Week 2: Data Preparation
Preparing Data: Finding raw, public or organizational data and defining what questions can be answered using the organization’s data. I will provide you with sets of data and specific analyses desired. You will need to analyze the data and decide how it needs to be “reshaped” in order to perform the desired analysis. We will then discuss these analyses on GitHub; I will provide similar examples and ask you to develop and prepare the data further. You can use any software tool you are familiar with, but I will be providing examples and help with R (original Syllabus said Python, but we didn't get to the Python Lecture week one :) ). Choose your own tools and you are “on your own” to some extent. ☺ … but tools are covered more fully in week 3. I do encourage you to go through some Python tutorials during week’s 1 & 2 --- http://docs.python.org/2/tutorial/ (we will be using Python 2.7.3 in this course; Python 3 is another discussion.)
1. Part One of “Data Analysis with Open Source Tools”.
2. Chapters 1-3 of “The Anarchist in the Library: How the Clash Between Freedom and Control is Hacking the Real World and Crashing the System”.
This is first and foremost an analysis assignment and an assignment focused on familiarizing yourself with what R can help you with. A full, working sample is provided on GitHub. You can click this link to download the Full Zip File. Then you will have access to the data under the “Week2” directory”
1. Set your working directory to “Week2”
2. Run “Complete.R”. Examine the comments and the resulting files to familiarize yourself with a Description of the data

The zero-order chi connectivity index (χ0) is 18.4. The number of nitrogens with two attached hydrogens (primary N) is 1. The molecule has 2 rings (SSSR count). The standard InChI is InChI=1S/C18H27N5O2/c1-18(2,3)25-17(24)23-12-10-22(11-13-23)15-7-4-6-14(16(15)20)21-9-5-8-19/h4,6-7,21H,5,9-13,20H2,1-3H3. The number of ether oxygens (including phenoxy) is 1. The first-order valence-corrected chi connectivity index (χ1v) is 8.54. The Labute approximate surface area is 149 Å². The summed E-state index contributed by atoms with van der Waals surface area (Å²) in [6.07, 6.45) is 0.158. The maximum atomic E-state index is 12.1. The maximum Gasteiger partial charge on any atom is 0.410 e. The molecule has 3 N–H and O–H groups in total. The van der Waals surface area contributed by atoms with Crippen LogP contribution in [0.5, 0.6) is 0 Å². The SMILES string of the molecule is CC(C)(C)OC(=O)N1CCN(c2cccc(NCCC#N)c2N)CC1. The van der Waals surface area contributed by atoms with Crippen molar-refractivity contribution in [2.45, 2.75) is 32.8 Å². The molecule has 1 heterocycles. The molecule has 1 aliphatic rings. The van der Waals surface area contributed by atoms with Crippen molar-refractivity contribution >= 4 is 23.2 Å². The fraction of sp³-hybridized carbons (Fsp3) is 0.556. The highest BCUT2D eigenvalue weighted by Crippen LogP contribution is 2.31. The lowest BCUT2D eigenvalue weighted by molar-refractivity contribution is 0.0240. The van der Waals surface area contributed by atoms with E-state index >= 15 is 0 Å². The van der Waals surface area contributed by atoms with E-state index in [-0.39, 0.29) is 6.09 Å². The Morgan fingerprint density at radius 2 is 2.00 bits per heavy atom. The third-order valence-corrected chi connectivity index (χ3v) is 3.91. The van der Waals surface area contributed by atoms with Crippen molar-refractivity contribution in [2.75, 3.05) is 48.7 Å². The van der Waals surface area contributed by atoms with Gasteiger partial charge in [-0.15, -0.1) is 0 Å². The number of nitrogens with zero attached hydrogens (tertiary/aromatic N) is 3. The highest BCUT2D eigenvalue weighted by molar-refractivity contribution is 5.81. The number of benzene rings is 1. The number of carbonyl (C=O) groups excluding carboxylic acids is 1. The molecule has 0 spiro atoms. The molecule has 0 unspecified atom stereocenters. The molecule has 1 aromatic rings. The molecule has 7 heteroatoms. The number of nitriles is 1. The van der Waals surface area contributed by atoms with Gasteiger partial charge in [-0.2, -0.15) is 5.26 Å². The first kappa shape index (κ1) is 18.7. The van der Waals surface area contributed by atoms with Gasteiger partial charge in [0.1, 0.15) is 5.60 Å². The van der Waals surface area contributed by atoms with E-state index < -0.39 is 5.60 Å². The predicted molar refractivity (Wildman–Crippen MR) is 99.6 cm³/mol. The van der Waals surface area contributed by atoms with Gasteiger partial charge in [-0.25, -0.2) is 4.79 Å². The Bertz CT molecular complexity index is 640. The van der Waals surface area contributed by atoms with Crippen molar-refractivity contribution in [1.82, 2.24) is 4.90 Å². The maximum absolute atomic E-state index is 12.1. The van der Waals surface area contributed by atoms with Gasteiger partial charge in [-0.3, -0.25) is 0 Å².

Analysis Questions. Write up a short essay with tables or graphs if needed to describe how you would:
Build a network using the scripts from week1 against the mention connections? Reply-To connections? In this sample data. What transformations are required? How would you filter the data? Use the actual data to ground your thinking. Feel free to actually write or modify the R code samples from the first two weeks to experiment. Some of you will be more comfortable doing this; some will be more comfortable addressing the question conceptually. This is OK.
Submit any issues you encounter to GitHub under this repository You can also use the Blackboard Discussion area. I will check both. One of the advantages of GitHub issues for things related to the repository is that the context of your question is clearly preserved; where it disappears after the class if you post it to Blackboard. THIS IS A DIRECT LINK TO GITHUB ISSUES FOR OUR REPOSITORY
I will open a discussion board under our Blackboard Shell regarding the three papers you were assigned to read last week. I expect you to answer the questions and respond to your classmates. Your participation does not need to be long, just thoughtful. Here is the setup for the question that's under the "Discussion" Link in Blackboard Learn:
During week one you were assigned three readings. They are available here: http://seangoggins.net/DS-WeekOne
One of the readings focused on measurements of "success" in online dating. This paper is interesting, in a way, because instead of quantifying measures of success from Trace data, it looks at what people say about their experiences, and describes how different online sites have different ideas about what "success" is. The other two papers are longer, and complement each other. Howison et al focuses on the limitations of using electronic trace data to draw conclusions about social groups. Goggins et al focuses the discussion on *how* to ground analysis of trace data (logs) in social science - so that we are answering SOCIAL questions instead of merely TECHNICAL questions about participation.
Reflecting on your own use of social media, online forums, email and other electronic communications, discuss where you think Goggins and Howison make a point you can relate to. Then, reflect on one point about your participation where the authors perhaps "miss" a key point, idea or behavior about how you act online.
create a thread titled with your firstname+pointIRelateTo
create a thread titled with your firstname+pointMissed
respond to at least two of your course mate's threads.